Polymer players discuss supply outlook after G20 in China
Now that the Summit is over, players are closely tracking the supply outlook since several plants that were shut due to G20 are now expected to be restarted in the short term.
Players’ expectations are divided about the post-G20 market outlook as some expect supply to recover in line with the upcoming restarts while others argue that the market will not be exposed to oversupplies immediately.
In the PVC market, a source from a domestic producer noted, “PVC supplies are set to increase gradually now that the G20 Summit is over. This willould drag down prices as demand is not strong enough to support any increases ahead of the fourth quarter.” A source from a different producer added, “Many players are sidelined for the moment as they expect to see a softening on prices due to the upcoming plant restarts. We aren’t feeling positive regarding the near term outlook.”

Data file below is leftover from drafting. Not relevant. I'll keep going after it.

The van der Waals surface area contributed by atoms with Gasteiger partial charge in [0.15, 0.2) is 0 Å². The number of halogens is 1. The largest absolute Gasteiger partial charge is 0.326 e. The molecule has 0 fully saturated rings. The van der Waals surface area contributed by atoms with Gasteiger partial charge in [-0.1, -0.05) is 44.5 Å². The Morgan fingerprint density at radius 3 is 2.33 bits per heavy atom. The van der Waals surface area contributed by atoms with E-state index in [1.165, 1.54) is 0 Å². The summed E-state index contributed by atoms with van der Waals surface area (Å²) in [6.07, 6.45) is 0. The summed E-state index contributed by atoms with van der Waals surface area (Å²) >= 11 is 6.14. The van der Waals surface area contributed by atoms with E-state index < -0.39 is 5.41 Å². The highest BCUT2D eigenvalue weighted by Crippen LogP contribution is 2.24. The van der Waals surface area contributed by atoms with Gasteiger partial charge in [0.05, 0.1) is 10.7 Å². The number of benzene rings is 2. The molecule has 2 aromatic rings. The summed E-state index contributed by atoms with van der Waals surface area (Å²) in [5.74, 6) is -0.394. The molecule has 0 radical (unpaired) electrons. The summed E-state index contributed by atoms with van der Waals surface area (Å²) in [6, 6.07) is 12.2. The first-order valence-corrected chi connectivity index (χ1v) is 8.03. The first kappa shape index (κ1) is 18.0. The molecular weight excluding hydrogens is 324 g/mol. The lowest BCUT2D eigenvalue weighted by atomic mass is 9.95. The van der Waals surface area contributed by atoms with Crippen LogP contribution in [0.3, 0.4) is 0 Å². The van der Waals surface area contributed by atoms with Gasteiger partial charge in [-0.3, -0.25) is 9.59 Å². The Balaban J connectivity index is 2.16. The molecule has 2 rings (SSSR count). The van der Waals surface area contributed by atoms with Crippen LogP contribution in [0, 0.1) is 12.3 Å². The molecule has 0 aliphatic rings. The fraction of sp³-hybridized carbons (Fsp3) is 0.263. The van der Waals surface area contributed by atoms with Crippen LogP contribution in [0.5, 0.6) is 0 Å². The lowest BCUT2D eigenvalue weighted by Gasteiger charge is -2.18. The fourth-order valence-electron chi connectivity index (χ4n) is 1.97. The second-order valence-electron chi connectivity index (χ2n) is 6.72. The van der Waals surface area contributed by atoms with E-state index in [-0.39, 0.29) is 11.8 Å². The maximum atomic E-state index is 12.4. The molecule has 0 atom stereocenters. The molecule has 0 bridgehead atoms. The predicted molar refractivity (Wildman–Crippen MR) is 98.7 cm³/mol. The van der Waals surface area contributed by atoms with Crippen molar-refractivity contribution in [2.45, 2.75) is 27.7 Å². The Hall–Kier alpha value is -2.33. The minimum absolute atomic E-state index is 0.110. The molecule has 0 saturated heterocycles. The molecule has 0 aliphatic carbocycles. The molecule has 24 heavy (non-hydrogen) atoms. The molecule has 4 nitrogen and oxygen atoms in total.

Meanwhile, a source from a third domestic producer commented, “Our supply is still tight due to reduced operating rates. We don’t expect a sudden increase in supplies as we heard that the government will be controlling operating rates in the future to keep overcapacity in check.”
A trader active in the PP market opined, “The G20 Summit kept supplies reduced for the first half of September, however, this should not have a major impact on the market anymore as it is already priced in while there are three PP plants scheduled to start up in China in September.”
A PE seller operating in China also stated that the PE tightness is now set to ease in line with the smoother supplies from the east following the end of G20. “However, the upcoming restarts will not result in an oversupply situation. Hence, we don’t expect to see any major impact on the market,” he further added.
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